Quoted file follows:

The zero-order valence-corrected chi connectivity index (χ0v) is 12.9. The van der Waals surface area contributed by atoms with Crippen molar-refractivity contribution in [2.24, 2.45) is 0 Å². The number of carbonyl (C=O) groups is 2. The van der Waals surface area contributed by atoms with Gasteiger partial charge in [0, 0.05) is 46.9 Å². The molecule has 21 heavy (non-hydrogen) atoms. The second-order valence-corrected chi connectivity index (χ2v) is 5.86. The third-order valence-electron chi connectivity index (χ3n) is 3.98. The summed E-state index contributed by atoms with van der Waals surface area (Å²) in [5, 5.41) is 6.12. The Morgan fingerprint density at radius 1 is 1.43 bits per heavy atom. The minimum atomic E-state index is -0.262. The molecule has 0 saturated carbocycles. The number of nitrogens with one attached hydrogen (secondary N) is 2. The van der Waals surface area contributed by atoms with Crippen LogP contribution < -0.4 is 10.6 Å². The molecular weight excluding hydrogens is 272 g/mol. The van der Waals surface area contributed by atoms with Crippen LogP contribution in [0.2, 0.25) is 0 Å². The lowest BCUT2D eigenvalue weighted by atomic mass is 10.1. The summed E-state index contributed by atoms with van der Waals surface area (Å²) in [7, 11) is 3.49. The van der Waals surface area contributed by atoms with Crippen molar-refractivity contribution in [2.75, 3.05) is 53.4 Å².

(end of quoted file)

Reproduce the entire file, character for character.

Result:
The zero-order valence-corrected chi connectivity index (χ0v) is 12.9. The van der Waals surface area contributed by atoms with Crippen molar-refractivity contribution in [2.24, 2.45) is 0 Å². The number of carbonyl (C=O) groups is 2. The van der Waals surface area contributed by atoms with Gasteiger partial charge in [0, 0.05) is 46.9 Å². The molecule has 21 heavy (non-hydrogen) atoms. The second-order valence-corrected chi connectivity index (χ2v) is 5.86. The third-order valence-electron chi connectivity index (χ3n) is 3.98. The summed E-state index contributed by atoms with van der Waals surface area (Å²) in [5, 5.41) is 6.12. The Morgan fingerprint density at radius 1 is 1.43 bits per heavy atom. The minimum atomic E-state index is -0.262. The molecule has 0 saturated carbocycles. The number of nitrogens with one attached hydrogen (secondary N) is 2. The van der Waals surface area contributed by atoms with Crippen LogP contribution < -0.4 is 10.6 Å². The molecular weight excluding hydrogens is 272 g/mol. The van der Waals surface area contributed by atoms with Crippen LogP contribution in [0.2, 0.25) is 0 Å². The lowest BCUT2D eigenvalue weighted by atomic mass is 10.1. The summed E-state index contributed by atoms with van der Waals surface area (Å²) in [7, 11) is 3.49. The van der Waals surface area contributed by atoms with Crippen molar-refractivity contribution in [2.75, 3.05) is 53.4 Å².